I’m not sure if this is a phenomenon, but I found myself checking out someone else’s iPod on the Metro the other day. You know, just to see what they were listening to. Call it “iPod snooping.” I got the song, “Contact,” but not the artist. Was it Phish? Was it the Police? I’ll never know. On a related note, I got my first good look at a Kindle this evening. The guy was reading the Washington Post on it.
Improvising, most of it is listening – responding to what’s coming into your ears and letting your fingers move in an unobstructed way. And there are all these little flashes that are just comfortable visuals, like you’re hearing something and you know that there’s a particular scale or note or atmosphere or chord that’s going to work.
Metro shuffle: XTC, “The Ballad of Peter Pumpkinhead,” followed by “My Bird Performs.” Those tunes just bring me back to the 90s.
FT’s Techblog on Shazam, a “mobile phone music discovery” service that apparently is attracting venture money. Can’t say I’m familiar at all with the company. Maybe I’ll check out their iPhone app. Don’t cost nuthin’.
The CDP-101 did not come cheap nor did it come svelte. Early adopters had to part ways with the equivalent of $2,200 in today’s ducats for a single 14 x 5 x 12½-inch unit. Worse yet, the CD player’s media library was pathetic. At launch a mere 113 albums were available for purchase.
Compact discs themselves were not exactly inexpensive either. A single album sold for around $33 to $45 in today’s currency.
I was definitely not an early adopter here. I think the first compact disc I ever bought was XTC’s Oranges and Lemons, which was released in 1989.
That interview with Andy Partridge may or may not send me on an XTC Bender. I’ve just imported “Nonsuch” into my iTunes collection. There’s a record I listened to quite a bit back in college, and here, courtesy of Chalkhills, is probably all you’ll ever need to know about it.
I’ve been seriously neglecting my musical microblogging. Part of that is that I can’t hook up my MBox to the computer because of operating system issues. This evening, however, I went ahead and put together something. First, I recorded about a minute’s worth of Washington Metro sounds. Then I fooled around a bit with GarageBand. The bass track in here is an Apple loop, by the way. I wish I could play bass like that.
Via Paul Badger via Guitar.com, an interview with Andy Partridge of XTC. Partridge talks about how he got started playing guitar (including playing along with Jerry Garcia), favorite players, his approach to chord changes, songwriting, summoning up the great god “Ernie,” and soloing.
“[ideas] are cheap. You can think of a million ideas in a minute, and it’s the following through that counts. I spent the first fifteen years of my life typing up very elaborate schemes, even when I was six years old. Then finally when I was 15, I saw the value of following through and finishing something. I just decided from then on, I would plan a lot less and do a lot more. So it’s definitely all about the following through.”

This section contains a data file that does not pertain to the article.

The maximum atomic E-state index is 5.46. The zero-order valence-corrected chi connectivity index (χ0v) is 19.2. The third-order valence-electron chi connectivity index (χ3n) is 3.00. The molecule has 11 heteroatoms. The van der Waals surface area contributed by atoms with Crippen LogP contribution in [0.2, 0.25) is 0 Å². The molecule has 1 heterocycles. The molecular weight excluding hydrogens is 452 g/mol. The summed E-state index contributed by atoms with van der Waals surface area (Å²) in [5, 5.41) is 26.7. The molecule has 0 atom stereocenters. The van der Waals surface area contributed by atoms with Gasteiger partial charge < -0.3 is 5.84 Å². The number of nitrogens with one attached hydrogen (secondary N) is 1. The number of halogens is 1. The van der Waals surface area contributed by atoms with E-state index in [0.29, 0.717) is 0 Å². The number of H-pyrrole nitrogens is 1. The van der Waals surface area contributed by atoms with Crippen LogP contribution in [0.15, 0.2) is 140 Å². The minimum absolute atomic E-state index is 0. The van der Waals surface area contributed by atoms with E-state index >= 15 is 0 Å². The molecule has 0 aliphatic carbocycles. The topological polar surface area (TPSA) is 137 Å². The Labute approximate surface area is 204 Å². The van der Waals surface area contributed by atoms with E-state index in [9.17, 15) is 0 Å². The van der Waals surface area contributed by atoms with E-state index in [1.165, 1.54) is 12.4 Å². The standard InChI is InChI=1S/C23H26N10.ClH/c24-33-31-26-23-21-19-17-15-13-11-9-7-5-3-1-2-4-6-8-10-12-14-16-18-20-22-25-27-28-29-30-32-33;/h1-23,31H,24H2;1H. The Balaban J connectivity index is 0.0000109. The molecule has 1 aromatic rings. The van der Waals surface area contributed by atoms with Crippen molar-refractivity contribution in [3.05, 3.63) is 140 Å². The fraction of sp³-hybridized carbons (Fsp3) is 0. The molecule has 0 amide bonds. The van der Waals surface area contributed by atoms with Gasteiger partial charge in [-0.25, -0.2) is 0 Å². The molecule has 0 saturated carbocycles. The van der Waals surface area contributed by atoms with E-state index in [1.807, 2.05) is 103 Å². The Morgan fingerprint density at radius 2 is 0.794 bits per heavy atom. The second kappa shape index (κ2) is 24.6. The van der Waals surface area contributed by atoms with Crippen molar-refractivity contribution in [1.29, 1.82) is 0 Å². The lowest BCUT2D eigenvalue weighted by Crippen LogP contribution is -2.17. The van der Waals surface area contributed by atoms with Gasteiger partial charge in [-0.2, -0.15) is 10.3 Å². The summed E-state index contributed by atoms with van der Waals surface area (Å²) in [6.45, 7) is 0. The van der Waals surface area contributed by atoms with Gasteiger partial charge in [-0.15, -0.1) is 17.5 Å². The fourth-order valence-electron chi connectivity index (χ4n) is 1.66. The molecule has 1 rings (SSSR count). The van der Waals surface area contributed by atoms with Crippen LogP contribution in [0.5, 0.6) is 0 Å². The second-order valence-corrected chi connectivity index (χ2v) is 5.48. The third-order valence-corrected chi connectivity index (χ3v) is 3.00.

This April 2009 story from the Wall Street Journal, “The Green House of the Future,” just came to my attention. Nothing much related to music, but it falls under the category of stories that help me believe humanity is not doomed.
The surface of his house, like a leaf, contains a photosynthetic layer that captures sunlight. Unlike today’s solar panels, which are often pasted above a roofline, these are woven into the fabric of the exterior. They heat water and generate electricity for the home — and create oxygen for the atmosphere, to offset carbon produced in other areas of the home.
On the evening commute home, I listened to Darediablo’s “Bells of Goliard.” That is one powerful tune. I found it on Lala, but the share functionality didn’t seem to be working. Too bad.
Then XTC’s “English Roundabout” popped up. The song is off “English Settlement,” a record released in 1982 and produced by Hugh Padgham. I’m having trouble finding documentation on this, but I recall my art rock cousin or somebody telling me the record was the result of the band experimenting with new instruments. They wrote 15 songs in a weekend or something.
This quote from guitarist Andy Partridge comes from from Chalkhills:
Andy: “I gave away my acoustic guitar in a TV contest and had to buy a new one, suddenly all these new tunes flowed out! Colin gets fretless, Dave goes 12-string, Terry still ‘just ‘its ‘em’.
Whatever the story, I’ve been listening to English Settlement since college, and I have yet to tire of it. There aren’t too many of those in your record collection.